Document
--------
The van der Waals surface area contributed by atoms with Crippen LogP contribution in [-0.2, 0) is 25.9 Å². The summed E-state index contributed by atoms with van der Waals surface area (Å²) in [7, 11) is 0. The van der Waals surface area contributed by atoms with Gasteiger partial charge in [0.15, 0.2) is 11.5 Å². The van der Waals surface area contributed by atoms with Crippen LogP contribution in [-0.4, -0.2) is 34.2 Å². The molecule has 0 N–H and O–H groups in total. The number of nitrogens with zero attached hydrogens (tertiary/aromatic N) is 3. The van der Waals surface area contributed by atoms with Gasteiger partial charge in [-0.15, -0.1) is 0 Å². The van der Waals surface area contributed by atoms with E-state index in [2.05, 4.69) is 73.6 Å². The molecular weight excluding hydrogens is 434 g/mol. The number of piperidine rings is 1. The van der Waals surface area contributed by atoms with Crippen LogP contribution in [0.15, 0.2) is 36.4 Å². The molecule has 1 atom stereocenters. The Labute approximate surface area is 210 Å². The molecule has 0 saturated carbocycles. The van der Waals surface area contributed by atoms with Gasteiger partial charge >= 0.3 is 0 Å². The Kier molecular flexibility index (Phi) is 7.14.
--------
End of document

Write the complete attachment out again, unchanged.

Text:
The van der Waals surface area contributed by atoms with Crippen LogP contribution in [-0.2, 0) is 25.9 Å². The summed E-state index contributed by atoms with van der Waals surface area (Å²) in [7, 11) is 0. The van der Waals surface area contributed by atoms with Gasteiger partial charge in [0.15, 0.2) is 11.5 Å². The van der Waals surface area contributed by atoms with Crippen LogP contribution in [-0.4, -0.2) is 34.2 Å². The molecule has 0 N–H and O–H groups in total. The number of nitrogens with zero attached hydrogens (tertiary/aromatic N) is 3. The van der Waals surface area contributed by atoms with Gasteiger partial charge in [-0.15, -0.1) is 0 Å². The van der Waals surface area contributed by atoms with E-state index in [2.05, 4.69) is 73.6 Å². The molecular weight excluding hydrogens is 434 g/mol. The number of piperidine rings is 1. The van der Waals surface area contributed by atoms with Crippen LogP contribution in [0.15, 0.2) is 36.4 Å². The molecule has 1 atom stereocenters. The Labute approximate surface area is 210 Å². The molecule has 0 saturated carbocycles. The van der Waals surface area contributed by atoms with Gasteiger partial charge >= 0.3 is 0 Å². The Kier molecular flexibility index (Phi) is 7.14.